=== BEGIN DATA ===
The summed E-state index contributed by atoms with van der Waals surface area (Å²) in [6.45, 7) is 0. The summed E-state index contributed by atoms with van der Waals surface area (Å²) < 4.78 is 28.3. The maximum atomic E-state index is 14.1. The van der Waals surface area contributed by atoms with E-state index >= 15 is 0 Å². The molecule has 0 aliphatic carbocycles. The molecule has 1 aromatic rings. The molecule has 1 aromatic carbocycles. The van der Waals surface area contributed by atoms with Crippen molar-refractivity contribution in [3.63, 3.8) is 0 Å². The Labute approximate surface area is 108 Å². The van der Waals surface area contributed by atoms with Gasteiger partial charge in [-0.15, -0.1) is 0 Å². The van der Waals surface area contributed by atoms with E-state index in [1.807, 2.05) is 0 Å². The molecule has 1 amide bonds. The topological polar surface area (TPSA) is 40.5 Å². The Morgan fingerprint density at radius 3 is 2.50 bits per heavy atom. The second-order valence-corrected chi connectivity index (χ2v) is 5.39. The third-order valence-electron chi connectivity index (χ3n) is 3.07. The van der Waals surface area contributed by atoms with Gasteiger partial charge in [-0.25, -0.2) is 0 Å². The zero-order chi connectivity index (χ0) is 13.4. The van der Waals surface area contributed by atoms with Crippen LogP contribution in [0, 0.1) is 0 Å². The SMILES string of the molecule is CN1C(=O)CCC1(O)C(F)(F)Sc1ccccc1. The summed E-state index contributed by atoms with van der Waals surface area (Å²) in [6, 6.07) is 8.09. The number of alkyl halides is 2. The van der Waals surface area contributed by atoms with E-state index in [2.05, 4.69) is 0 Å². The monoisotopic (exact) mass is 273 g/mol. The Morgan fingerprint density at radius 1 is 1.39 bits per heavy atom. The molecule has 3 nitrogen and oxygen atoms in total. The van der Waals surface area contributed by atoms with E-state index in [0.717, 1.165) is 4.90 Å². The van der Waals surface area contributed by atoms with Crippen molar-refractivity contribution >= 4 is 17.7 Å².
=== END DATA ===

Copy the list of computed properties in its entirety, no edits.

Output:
The summed E-state index contributed by atoms with van der Waals surface area (Å²) in [6.45, 7) is 0. The summed E-state index contributed by atoms with van der Waals surface area (Å²) < 4.78 is 28.3. The maximum atomic E-state index is 14.1. The van der Waals surface area contributed by atoms with E-state index >= 15 is 0 Å². The molecule has 0 aliphatic carbocycles. The molecule has 1 aromatic rings. The molecule has 1 aromatic carbocycles. The van der Waals surface area contributed by atoms with Crippen molar-refractivity contribution in [3.63, 3.8) is 0 Å². The Labute approximate surface area is 108 Å². The van der Waals surface area contributed by atoms with Gasteiger partial charge in [-0.15, -0.1) is 0 Å². The van der Waals surface area contributed by atoms with E-state index in [1.807, 2.05) is 0 Å². The molecule has 1 amide bonds. The topological polar surface area (TPSA) is 40.5 Å². The Morgan fingerprint density at radius 3 is 2.50 bits per heavy atom. The second-order valence-corrected chi connectivity index (χ2v) is 5.39. The third-order valence-electron chi connectivity index (χ3n) is 3.07. The van der Waals surface area contributed by atoms with Gasteiger partial charge in [-0.25, -0.2) is 0 Å². The zero-order chi connectivity index (χ0) is 13.4. The van der Waals surface area contributed by atoms with Crippen LogP contribution in [0, 0.1) is 0 Å². The SMILES string of the molecule is CN1C(=O)CCC1(O)C(F)(F)Sc1ccccc1. The summed E-state index contributed by atoms with van der Waals surface area (Å²) in [6, 6.07) is 8.09. The number of alkyl halides is 2. The van der Waals surface area contributed by atoms with E-state index in [2.05, 4.69) is 0 Å². The monoisotopic (exact) mass is 273 g/mol. The Morgan fingerprint density at radius 1 is 1.39 bits per heavy atom. The molecule has 3 nitrogen and oxygen atoms in total. The van der Waals surface area contributed by atoms with E-state index in [0.717, 1.165) is 4.90 Å². The van der Waals surface area contributed by atoms with Crippen molar-refractivity contribution >= 4 is 17.7 Å².